UK supermarkets are rationing toilet paper and hand sanitiser as fears of panic buying return
- British supermarket chains Morrisons and Tesco have reintroduced product limits of three per person on staple goods such as long-life food and hygiene products.
- Shoppers appear to have been stocking up amid fears of a second lockdown, after Prime Minister Boris Johnson announced stricter coronavirus restrictions on Tuesday.
- “Our stock levels of these products are good but we want to ensure that they are available for everyone,” a spokesperson for Morrisons told Business Insider.
- One Morrisons worker said their store was "worse than a bad Christmas".
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British grocery chains Tesco and Morrisons have started rationing essential items over fears that stricter lockdown measures will send shoppers into a panic.
Supermarkets limited sales of certain goods earlier in the pandemic, and Morrisons became the first major grocer to reintroduce these measures when it said on Thursday that customers could only buy three of certain products. These included pasta, soup, hand wash, and hand sanitiser, as well as multipacks of toilet paper and kitchen roll.
One checkout worker at Morrisons who wished to remain anonymous said customers had been stocking up on canned food and toilet roll. They described their store was "worse than a bad Christmas, it was horrible."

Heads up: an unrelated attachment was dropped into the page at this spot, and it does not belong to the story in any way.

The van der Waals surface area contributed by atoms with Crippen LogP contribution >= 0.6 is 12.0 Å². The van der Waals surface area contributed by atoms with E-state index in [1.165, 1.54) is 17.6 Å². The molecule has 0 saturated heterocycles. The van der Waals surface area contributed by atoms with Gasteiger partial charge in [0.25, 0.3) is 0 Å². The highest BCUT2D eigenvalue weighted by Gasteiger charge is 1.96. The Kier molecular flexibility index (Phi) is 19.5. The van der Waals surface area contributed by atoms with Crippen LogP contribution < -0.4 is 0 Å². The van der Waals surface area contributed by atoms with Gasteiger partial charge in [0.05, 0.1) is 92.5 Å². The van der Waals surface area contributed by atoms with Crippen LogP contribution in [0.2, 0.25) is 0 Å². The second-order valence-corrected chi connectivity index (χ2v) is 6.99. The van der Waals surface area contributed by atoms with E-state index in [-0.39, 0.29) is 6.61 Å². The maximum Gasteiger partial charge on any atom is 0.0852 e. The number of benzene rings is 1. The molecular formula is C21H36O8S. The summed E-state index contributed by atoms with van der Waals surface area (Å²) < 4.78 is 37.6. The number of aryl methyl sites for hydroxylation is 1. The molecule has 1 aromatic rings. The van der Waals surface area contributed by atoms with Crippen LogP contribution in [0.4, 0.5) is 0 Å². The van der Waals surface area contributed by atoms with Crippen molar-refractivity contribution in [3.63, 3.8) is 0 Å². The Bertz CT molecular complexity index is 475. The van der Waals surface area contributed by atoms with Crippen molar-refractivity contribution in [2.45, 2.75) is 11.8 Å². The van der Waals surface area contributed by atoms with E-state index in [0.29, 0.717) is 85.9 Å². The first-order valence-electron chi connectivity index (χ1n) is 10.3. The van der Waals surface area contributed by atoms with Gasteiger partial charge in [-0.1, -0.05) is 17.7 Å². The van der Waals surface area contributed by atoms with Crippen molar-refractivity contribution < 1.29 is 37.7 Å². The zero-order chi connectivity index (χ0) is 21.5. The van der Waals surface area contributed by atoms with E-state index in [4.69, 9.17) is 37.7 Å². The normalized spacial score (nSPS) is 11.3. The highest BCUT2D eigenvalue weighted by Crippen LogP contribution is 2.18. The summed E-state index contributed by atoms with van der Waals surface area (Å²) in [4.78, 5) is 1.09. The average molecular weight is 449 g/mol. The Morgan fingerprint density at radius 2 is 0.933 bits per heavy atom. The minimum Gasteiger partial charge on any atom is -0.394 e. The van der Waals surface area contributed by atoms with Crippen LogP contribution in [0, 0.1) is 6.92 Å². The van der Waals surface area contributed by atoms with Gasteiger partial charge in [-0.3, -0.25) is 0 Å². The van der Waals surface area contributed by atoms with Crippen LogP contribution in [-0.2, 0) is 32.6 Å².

Tesco imposed its own three-item limits on Friday morning for flour, dried pasta, toilet rolls, baby wipes, and anti-bacterial wipes, the grocer confirmed to Business Insider. The limit extends to a small number of products online, such as rice and canned vegetables, it added.
Prime Minister Boris Johnson announced stricter lockdown measures on Tuesday, including a 10 p.m. curfew for pubs and restaurants, and extending the use of face masks. Officer workers were also told to work from home wherever possible.
Social media users began posting images of empty shelves on Monday, when rumours of the stricter measures began to emerge, and toilet paper sales rose 23% in the week to Tuesday, The Guardian reported. But an Asda spokesperson told Business Insider that "despite the general media perception we're not seeing evidence in a change of customer behaviour," adding that "we're not seeing any panic-buying."
A spokesperson for Morrisons told Business Insider that its stock levels remained "good," but that the grocer wants "to ensure that they are available for everyone."
"We continue to have good availability in stores and online, and are not experiencing any shortages," it said, adding that it has more than doubled its number of online delivery slots during the pandemic to 1.5 million per week.
Grocers saw a wave of panic buying in March as shoppers faced the reality of a coronavirus lockdown. Most major supermarkets limited sales on essential products including milk, bread, soup, flour, and cleaning products.
Other supermarkets are now discouraging customers from a second round of stock-piling.
"There is no need to buy more than you usually would," said Giles Hurley, the chief executive of Aldi UK, in an open letter to customers on Tuesday. "I would like to reassure you that our stores remain fully stocked and ask that you continue to shop considerately."
When asked whether Sainbury's, another large grocery chain, would reintroduce product limits, a spokesperson told Business Insider: "We aren't currently restricting products."
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